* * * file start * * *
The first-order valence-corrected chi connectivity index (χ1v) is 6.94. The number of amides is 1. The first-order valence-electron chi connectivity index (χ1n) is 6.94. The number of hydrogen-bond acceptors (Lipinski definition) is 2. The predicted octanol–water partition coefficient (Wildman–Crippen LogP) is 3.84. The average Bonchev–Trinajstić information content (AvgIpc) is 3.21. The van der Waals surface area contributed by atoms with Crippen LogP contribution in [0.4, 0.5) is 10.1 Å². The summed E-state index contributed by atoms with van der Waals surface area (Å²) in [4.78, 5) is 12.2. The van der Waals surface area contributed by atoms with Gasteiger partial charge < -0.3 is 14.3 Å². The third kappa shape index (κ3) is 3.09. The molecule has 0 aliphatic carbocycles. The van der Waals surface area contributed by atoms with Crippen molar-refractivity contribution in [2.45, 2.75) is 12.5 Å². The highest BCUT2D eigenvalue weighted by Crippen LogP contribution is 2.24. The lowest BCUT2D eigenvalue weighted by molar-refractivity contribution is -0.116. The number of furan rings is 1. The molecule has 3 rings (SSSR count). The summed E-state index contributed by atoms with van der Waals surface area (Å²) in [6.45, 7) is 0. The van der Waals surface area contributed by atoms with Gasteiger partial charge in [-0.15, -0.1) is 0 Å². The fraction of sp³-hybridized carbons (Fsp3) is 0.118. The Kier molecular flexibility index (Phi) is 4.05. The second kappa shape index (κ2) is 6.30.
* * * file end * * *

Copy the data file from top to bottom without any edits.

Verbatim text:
The first-order valence-corrected chi connectivity index (χ1v) is 6.94. The number of amides is 1. The first-order valence-electron chi connectivity index (χ1n) is 6.94. The number of hydrogen-bond acceptors (Lipinski definition) is 2. The predicted octanol–water partition coefficient (Wildman–Crippen LogP) is 3.84. The average Bonchev–Trinajstić information content (AvgIpc) is 3.21. The van der Waals surface area contributed by atoms with Crippen LogP contribution in [0.4, 0.5) is 10.1 Å². The summed E-state index contributed by atoms with van der Waals surface area (Å²) in [4.78, 5) is 12.2. The van der Waals surface area contributed by atoms with Gasteiger partial charge < -0.3 is 14.3 Å². The third kappa shape index (κ3) is 3.09. The molecule has 0 aliphatic carbocycles. The van der Waals surface area contributed by atoms with Crippen molar-refractivity contribution in [2.45, 2.75) is 12.5 Å². The highest BCUT2D eigenvalue weighted by Crippen LogP contribution is 2.24. The lowest BCUT2D eigenvalue weighted by molar-refractivity contribution is -0.116. The number of furan rings is 1. The molecule has 3 rings (SSSR count). The summed E-state index contributed by atoms with van der Waals surface area (Å²) in [6.45, 7) is 0. The van der Waals surface area contributed by atoms with Gasteiger partial charge in [-0.15, -0.1) is 0 Å². The fraction of sp³-hybridized carbons (Fsp3) is 0.118. The Kier molecular flexibility index (Phi) is 4.05. The second kappa shape index (κ2) is 6.30.